Black Graduates From Rhodes University Have Less Chances Of Finding Jobs In SA


Despite all means by the South African government to tackle the rising unemployment rate in the country, research has shown that unemployment still has the upper hand as racial differences and poor schooling from institutions like Rhodes University among other factors has affected students’ employability status.

This was revealed through research findings made by Rhodes University researcher Michael Rogan who found out various factors that is setting back the goal of ending unemployment in the country.

In his report of his finding, Rogan said: It is quite disappointing that socioeconomic factors such as race, gender and poor schooling contributed more to employability than [academic] achievement”

Rogan’s study, which was put forward for discussion at a recent seminar hosted by the Labour Market Intelligence Partnership and the Human Sciences Research Council sought determine reasons why students were being unemployed.

Parts of the determining factors ranged from whether students studied the courses they had originally intended to, the reasons for them being able to complete or failing to complete them and how long it took them to find work after their studies.

The research revealed that 48% of Rhodes University graduates changed their courses, 48% of them attributing their decision to a lack of interest in what they were studying while at Fort Hare, of the graduates who changed their courses, 32% did so because their marks were poor.

Also, about 30% of Rhodes graduates were also said to able to use personal contacts and social and other networks to find work  while 36% of Fort Hare graduates relied on newspaper advertisements to find a job.

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 We could recall that the leader of the Democratic Alliance Mmusi Maimane last year reiterated the growing effect of racism in the country’s employment sector.

Speaking to the DA Students’ Organisation (DASO) at the University of Cape Town,  Maimane said black South Africans are still being disproportionately withheld from opportunities that most white people take for granted.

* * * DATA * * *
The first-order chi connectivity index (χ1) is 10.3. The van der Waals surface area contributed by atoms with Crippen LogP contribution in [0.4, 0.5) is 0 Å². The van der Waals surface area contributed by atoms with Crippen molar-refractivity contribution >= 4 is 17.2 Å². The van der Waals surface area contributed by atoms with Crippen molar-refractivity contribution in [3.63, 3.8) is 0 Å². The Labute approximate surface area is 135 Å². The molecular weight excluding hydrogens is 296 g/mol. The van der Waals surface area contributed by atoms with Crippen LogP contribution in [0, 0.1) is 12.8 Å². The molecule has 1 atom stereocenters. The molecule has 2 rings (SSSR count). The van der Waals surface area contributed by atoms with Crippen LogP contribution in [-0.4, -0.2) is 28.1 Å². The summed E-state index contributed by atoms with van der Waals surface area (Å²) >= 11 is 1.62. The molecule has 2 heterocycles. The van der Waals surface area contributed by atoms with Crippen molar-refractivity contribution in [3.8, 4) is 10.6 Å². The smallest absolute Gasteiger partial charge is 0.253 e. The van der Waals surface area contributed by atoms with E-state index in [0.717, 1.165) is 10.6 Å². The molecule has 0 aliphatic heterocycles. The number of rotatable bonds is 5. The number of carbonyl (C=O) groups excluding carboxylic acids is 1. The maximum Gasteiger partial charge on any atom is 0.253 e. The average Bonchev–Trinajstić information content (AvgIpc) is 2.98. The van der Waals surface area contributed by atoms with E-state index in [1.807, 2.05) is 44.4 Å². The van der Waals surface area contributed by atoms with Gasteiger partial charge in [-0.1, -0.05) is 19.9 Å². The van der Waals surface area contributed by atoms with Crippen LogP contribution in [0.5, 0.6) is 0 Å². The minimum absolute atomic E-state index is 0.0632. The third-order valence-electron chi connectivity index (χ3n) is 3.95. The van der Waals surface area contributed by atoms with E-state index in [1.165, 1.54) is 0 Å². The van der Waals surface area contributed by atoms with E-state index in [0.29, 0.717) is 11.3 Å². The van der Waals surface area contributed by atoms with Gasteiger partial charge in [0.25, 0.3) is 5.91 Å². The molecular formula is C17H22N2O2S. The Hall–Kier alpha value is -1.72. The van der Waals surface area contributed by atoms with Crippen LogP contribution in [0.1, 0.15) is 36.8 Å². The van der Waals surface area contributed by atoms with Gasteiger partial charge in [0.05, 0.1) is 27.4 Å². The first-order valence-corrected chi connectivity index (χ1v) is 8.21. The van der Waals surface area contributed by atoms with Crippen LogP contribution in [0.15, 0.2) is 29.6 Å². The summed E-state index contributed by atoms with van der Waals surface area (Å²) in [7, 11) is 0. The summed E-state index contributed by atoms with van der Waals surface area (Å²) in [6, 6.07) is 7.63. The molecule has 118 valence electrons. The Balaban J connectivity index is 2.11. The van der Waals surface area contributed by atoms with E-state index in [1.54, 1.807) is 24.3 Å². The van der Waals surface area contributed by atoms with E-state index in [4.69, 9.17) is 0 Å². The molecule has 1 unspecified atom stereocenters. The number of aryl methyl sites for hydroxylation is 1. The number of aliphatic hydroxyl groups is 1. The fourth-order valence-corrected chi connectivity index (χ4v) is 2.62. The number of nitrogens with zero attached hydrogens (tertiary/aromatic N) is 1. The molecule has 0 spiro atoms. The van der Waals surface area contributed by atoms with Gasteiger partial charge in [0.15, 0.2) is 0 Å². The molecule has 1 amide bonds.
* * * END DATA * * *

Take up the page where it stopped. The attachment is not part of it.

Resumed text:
Putting the unemployment differences at 39% compared to 8.3% among whites, Maimane said it is an indication that blacks in both middle and upper class have been categorically ignored.
All the indicators point to an increase in the number of black people in both the middle and upper class. Between 1993 and 2008, the number of black South Africans in the middle class more than doubled but remained a relatively small portion of the total population. But the composition of the lower classes remains predominantly black,” Maimane said.

“In an urban environment where social interaction across racial, social and cultural divides is more common, it is easy to forget that the vast majority of the unemployed, rural population is black.”

He therefore called for the public sector to look beyond skin colors in employing young south Africans as this will lead to the development of the nation.

Maimane added that job creation is not the end, but the means to overcoming the injustices of the past and building a society in which reward is proportionate to effort.

“I hold the belief that the project of the rainbow nation has not failed, but we must work harder to look past the short handles of skin color and look at who we are,” he added.

Meanwhile, there has been reports of a reduction in the country’s unemployment from what it was in the past two-year yet more is needed to be done by both the state government and the private sector.  And as this is done there is need for racism to be kept aside for the benefit of all south Africans and for the country’s economy as well.

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